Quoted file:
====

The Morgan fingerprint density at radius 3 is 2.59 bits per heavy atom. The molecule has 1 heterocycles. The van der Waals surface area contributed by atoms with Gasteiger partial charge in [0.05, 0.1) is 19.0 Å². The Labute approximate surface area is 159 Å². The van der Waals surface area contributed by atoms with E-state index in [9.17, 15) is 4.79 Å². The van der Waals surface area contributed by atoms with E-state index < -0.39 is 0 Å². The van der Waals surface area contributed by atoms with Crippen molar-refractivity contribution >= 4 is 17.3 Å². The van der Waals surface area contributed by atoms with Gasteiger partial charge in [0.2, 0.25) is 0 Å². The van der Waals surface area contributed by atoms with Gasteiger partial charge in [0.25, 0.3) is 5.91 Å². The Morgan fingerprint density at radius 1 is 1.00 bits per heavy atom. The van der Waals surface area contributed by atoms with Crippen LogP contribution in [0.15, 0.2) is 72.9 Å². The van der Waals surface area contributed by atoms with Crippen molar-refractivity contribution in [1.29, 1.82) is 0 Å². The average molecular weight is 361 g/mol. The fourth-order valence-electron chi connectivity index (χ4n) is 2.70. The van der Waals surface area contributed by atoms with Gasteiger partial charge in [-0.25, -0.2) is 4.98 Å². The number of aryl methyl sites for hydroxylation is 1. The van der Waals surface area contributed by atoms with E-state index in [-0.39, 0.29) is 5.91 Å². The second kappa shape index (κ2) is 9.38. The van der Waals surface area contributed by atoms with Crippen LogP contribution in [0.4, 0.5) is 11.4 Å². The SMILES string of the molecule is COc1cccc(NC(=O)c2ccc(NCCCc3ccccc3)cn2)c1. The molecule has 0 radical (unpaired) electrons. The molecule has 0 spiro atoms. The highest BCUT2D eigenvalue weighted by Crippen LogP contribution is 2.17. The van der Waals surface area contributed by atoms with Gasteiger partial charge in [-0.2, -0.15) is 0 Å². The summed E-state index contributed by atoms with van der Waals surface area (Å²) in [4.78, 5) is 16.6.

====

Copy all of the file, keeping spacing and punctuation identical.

The Morgan fingerprint density at radius 3 is 2.59 bits per heavy atom. The molecule has 1 heterocycles. The van der Waals surface area contributed by atoms with Gasteiger partial charge in [0.05, 0.1) is 19.0 Å². The Labute approximate surface area is 159 Å². The van der Waals surface area contributed by atoms with E-state index in [9.17, 15) is 4.79 Å². The van der Waals surface area contributed by atoms with E-state index < -0.39 is 0 Å². The van der Waals surface area contributed by atoms with Crippen molar-refractivity contribution >= 4 is 17.3 Å². The van der Waals surface area contributed by atoms with Gasteiger partial charge in [0.2, 0.25) is 0 Å². The van der Waals surface area contributed by atoms with Gasteiger partial charge in [0.25, 0.3) is 5.91 Å². The Morgan fingerprint density at radius 1 is 1.00 bits per heavy atom. The van der Waals surface area contributed by atoms with Crippen LogP contribution in [0.15, 0.2) is 72.9 Å². The van der Waals surface area contributed by atoms with Crippen molar-refractivity contribution in [1.29, 1.82) is 0 Å². The average molecular weight is 361 g/mol. The fourth-order valence-electron chi connectivity index (χ4n) is 2.70. The van der Waals surface area contributed by atoms with Gasteiger partial charge in [-0.25, -0.2) is 4.98 Å². The number of aryl methyl sites for hydroxylation is 1. The van der Waals surface area contributed by atoms with E-state index in [-0.39, 0.29) is 5.91 Å². The second kappa shape index (κ2) is 9.38. The van der Waals surface area contributed by atoms with Crippen LogP contribution in [0.4, 0.5) is 11.4 Å². The SMILES string of the molecule is COc1cccc(NC(=O)c2ccc(NCCCc3ccccc3)cn2)c1. The molecule has 0 radical (unpaired) electrons. The molecule has 0 spiro atoms. The highest BCUT2D eigenvalue weighted by Crippen LogP contribution is 2.17. The van der Waals surface area contributed by atoms with Gasteiger partial charge in [-0.2, -0.15) is 0 Å². The summed E-state index contributed by atoms with van der Waals surface area (Å²) in [4.78, 5) is 16.6.